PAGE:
In fact, this event never happened and Hanus does not appear to be the original craftsman. It is currently understood that the clock was actually built by one Mikuláš of Kadaň.
It appears he was also assisted by a Catholic priest and scientist Jan Sindel.
Sindel offered an astronomers insight with Mikulas making the clock actually work. Historical documents of the time support this with Mikuláš heavily praised for this incredible work by Prague council officials.
What is the hidden message of the astronomical clock?
It seems the Prague Astronomical Clock is a gift that keeps on giving. During recent refurbishment works of the clock, a secret hidden message was uncovered inside one of its statues.
Repair works were conducted during January of last year which included restoration work on some of its sculpted figures.
The statues in question included the famous Apostles who appear in the top windows every hour during the daytime. Whilst working on them, one of the statues appeared to be a lot heavier than its brethren.
The statue in question, that of St. Thomas, was later removed and X-rayed to see if any light could be thrown on the mystery. It was found that a strange metal case, with a message, appeared to have been inserted into him.
Restorers were able to remove the case safely and successfully opened it up. What they found was a literal message from the past.
It was written by a sculptor called Vojtěch Sucharda. He was commissioned to re-create some of the sculptures after the clock tower was heavily damaged during the Prague Uprising of World War 2.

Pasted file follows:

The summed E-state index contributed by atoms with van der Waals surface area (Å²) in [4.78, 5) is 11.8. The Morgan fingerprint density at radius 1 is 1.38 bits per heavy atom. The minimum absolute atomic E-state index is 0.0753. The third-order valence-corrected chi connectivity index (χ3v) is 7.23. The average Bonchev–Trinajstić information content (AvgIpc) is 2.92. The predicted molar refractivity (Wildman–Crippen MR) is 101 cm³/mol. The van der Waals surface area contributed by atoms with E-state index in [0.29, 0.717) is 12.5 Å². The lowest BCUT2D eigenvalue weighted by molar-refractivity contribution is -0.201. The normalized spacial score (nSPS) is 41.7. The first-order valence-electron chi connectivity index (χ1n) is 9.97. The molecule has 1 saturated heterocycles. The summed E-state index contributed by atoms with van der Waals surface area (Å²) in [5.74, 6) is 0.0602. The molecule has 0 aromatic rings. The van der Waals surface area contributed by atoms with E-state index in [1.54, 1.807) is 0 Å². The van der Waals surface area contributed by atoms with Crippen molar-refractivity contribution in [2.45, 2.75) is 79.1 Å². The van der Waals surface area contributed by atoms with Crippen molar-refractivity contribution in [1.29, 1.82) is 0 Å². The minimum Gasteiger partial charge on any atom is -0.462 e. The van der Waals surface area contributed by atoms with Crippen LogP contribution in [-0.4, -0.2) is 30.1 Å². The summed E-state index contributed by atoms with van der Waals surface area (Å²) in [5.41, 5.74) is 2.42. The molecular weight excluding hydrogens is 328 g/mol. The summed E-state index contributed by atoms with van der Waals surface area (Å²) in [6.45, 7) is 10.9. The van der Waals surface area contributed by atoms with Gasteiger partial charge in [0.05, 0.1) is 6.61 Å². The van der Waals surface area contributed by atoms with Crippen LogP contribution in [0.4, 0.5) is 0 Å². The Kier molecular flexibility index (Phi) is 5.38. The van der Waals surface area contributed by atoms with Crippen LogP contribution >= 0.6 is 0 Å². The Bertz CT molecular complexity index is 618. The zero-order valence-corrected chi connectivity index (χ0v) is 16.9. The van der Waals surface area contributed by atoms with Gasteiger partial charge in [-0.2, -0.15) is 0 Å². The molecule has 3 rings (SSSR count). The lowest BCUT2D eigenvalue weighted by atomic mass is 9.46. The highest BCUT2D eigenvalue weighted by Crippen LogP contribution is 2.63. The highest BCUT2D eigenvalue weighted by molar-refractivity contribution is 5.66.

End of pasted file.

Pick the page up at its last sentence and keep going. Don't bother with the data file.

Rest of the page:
The message reveals the sculptor's more extensive plans for the Astronomical Clock, which were never completed. He also complained about the conditions at that time and the start of the communist era.
“Just when we think that we know everything about a monument, such as Old Town Hall, we can be surprised by a new finding. The reconstruction gave us the 70-year old message from Mr. Sucharda, who was commissioned to create new wooden sculptures of the Apostles and other figures in the post-war period,” said city councilor Jan Wolf.
The restoration work also uncovered some other hidden features of the clock tower dating back to around the 15th Century. Several stone creature sculptures were uncovered in the corners under the calendar dial behind some timbers.
It appears these were some of the original details of the tower before the installation of the dial in the late 1400s.
“I was very pleased with the discovery of stone statues of animals, the origin of which could be the first stage of ornamentation at the beginning of the 15th century. It is exciting that there is still something to discover and extend our historical knowledge. Who knows what else we're going to discover,” Wolf added.